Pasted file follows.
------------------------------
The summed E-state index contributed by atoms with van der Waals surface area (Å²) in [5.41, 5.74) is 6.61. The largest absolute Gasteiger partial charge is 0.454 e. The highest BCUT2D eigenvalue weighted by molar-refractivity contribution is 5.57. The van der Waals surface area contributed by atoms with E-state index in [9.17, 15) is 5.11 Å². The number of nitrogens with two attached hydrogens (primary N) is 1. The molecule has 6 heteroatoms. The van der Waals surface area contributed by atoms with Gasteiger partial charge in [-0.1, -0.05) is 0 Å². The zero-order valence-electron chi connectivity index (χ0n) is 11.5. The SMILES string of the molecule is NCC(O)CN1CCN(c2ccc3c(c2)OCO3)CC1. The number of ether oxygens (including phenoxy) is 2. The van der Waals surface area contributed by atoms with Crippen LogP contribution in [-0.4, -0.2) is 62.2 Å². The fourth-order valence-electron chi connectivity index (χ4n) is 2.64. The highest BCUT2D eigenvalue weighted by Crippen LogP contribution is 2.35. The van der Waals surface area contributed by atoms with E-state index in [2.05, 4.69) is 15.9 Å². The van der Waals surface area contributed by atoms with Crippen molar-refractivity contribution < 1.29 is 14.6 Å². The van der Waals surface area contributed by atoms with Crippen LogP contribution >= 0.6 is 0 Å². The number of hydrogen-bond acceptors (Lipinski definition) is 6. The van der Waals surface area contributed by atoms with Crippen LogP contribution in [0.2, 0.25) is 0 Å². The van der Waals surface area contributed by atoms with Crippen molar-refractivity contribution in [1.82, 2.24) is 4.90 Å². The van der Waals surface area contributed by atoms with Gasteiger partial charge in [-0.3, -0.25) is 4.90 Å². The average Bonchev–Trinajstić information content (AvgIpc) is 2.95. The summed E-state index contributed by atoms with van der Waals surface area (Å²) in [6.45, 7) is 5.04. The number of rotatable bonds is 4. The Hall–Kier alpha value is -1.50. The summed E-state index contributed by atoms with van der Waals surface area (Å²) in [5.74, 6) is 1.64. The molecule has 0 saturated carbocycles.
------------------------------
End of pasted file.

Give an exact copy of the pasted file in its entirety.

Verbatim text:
The summed E-state index contributed by atoms with van der Waals surface area (Å²) in [5.41, 5.74) is 6.61. The largest absolute Gasteiger partial charge is 0.454 e. The highest BCUT2D eigenvalue weighted by molar-refractivity contribution is 5.57. The van der Waals surface area contributed by atoms with E-state index in [9.17, 15) is 5.11 Å². The number of nitrogens with two attached hydrogens (primary N) is 1. The molecule has 6 heteroatoms. The van der Waals surface area contributed by atoms with Gasteiger partial charge in [-0.1, -0.05) is 0 Å². The zero-order valence-electron chi connectivity index (χ0n) is 11.5. The SMILES string of the molecule is NCC(O)CN1CCN(c2ccc3c(c2)OCO3)CC1. The number of ether oxygens (including phenoxy) is 2. The van der Waals surface area contributed by atoms with Crippen LogP contribution in [-0.4, -0.2) is 62.2 Å². The fourth-order valence-electron chi connectivity index (χ4n) is 2.64. The highest BCUT2D eigenvalue weighted by Crippen LogP contribution is 2.35. The van der Waals surface area contributed by atoms with E-state index in [2.05, 4.69) is 15.9 Å². The van der Waals surface area contributed by atoms with Crippen molar-refractivity contribution < 1.29 is 14.6 Å². The van der Waals surface area contributed by atoms with Crippen LogP contribution >= 0.6 is 0 Å². The number of hydrogen-bond acceptors (Lipinski definition) is 6. The van der Waals surface area contributed by atoms with Crippen LogP contribution in [0.2, 0.25) is 0 Å². The van der Waals surface area contributed by atoms with Crippen molar-refractivity contribution in [1.82, 2.24) is 4.90 Å². The van der Waals surface area contributed by atoms with Gasteiger partial charge in [-0.3, -0.25) is 4.90 Å². The average Bonchev–Trinajstić information content (AvgIpc) is 2.95. The summed E-state index contributed by atoms with van der Waals surface area (Å²) in [6.45, 7) is 5.04. The number of rotatable bonds is 4. The Hall–Kier alpha value is -1.50. The summed E-state index contributed by atoms with van der Waals surface area (Å²) in [5.74, 6) is 1.64. The molecule has 0 saturated carbocycles.